Alexandre Lacazette is hitting form at the right time for Arsenal.
Up there with the most maligned players in the squad this season, the turnaround seen from the Frenchman has been surprising to say the least.
Is it, though?
Alexandre Lacazette evokes similar feelings to Olivier Giroud – not in playing style, physical stature or hotel room antics, mind you – in that fans may not fully appreciate what he can do/has done until he’s gone.
He’s now up to nine goals for the season, a ratio just shy of one in every two games, with four in his last three Premier League fixtures. As per usual when any player finds themselves in something of a hot streak their future comes into question, whether it be moving on or signing a new deal.
Arsenal opted against selling Lacazette in the summer, a decision largely criticised given the performances he showed during the early season struggles. All of a sudden back in the goals, has his magic touch been born out of personal improvements and faith from his manager, or the result of a team structure more suited to his skillset?
Lacazette’s best scoring seasons for Arsenal were unsurprisingly his first two, at that point being more athletic and quicker off the mark. It doesn’t matter what position you play in, both those traits make a considerable difference.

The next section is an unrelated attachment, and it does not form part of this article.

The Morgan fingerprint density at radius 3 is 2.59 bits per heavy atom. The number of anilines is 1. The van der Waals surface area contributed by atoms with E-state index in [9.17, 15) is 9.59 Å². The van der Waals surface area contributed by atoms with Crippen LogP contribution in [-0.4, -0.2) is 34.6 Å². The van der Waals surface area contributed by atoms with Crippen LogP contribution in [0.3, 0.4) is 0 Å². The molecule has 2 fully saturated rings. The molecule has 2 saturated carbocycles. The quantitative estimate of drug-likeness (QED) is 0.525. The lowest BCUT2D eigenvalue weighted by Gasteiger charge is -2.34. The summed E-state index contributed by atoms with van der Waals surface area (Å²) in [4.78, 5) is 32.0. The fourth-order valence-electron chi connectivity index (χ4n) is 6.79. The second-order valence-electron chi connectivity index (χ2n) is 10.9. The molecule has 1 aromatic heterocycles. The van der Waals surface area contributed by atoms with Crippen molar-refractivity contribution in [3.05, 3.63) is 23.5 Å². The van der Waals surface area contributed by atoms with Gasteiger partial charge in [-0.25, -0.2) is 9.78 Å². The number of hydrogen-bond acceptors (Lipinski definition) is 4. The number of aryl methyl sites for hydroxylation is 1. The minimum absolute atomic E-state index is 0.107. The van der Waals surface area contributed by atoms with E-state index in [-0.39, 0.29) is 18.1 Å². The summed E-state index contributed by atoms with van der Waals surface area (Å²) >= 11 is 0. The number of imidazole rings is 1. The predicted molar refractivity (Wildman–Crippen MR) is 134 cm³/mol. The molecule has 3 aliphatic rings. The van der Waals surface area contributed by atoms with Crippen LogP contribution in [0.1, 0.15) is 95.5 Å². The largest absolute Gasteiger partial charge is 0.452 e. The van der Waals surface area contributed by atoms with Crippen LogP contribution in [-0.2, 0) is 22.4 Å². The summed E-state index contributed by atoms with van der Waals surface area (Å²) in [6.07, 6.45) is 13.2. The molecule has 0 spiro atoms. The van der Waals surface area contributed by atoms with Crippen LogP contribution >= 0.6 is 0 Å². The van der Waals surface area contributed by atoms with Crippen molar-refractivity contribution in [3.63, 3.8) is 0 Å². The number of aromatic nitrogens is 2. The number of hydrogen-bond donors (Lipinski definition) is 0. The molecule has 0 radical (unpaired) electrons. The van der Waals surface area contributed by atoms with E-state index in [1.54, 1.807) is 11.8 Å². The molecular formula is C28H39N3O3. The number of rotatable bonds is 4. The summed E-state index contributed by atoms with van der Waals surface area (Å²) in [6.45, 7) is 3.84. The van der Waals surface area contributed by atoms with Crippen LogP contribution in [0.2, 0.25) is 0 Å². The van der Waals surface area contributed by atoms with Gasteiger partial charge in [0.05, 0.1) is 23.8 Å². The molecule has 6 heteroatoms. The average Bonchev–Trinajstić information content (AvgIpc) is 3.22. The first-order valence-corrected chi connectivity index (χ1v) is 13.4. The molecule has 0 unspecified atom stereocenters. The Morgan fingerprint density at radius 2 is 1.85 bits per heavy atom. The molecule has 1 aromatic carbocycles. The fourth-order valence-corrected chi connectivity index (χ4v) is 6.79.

Apart from that, in terms of the team around him, he had support from midfield. Actual bodies joining him in the box. The main man during those two terms was Aaron Ramsey, the profile of player that Arsenal have yet to replace.
Ramsey made a name for himself as a midfielder who loved making perfectly timed runs from deep and supporting those in front of him. In Emile Smith Rowe there is someone who is showing early signs of similar traits.
Instead of a previously flat, deep midfield pivot of Dani Ceballos and Granit Xhaka, with Bukayo Saka drifting wide, there is Smith Rowe to open up spaces either side of Lacazette. Still, even despite coming under severe criticism this campaign, Lacazette had found himself on the scoresheet to prove that his eye for goal hadn’t been lost entirely.
Now, with support from midfield and extra bodies in the box, he isn’t weighed down by multiple markers. No centre-forward, not least one of Lacazette’s stature, can operate without movement in and around them. Now players move in front of him, he can drop off into the pockets where he’s most threatening to finish chances.
Lacazette is a centre-forward who plays best alongside a second striker. Arsenal don’t utilise two No. 9’s, so having bodies support him from midfield is the next best thing.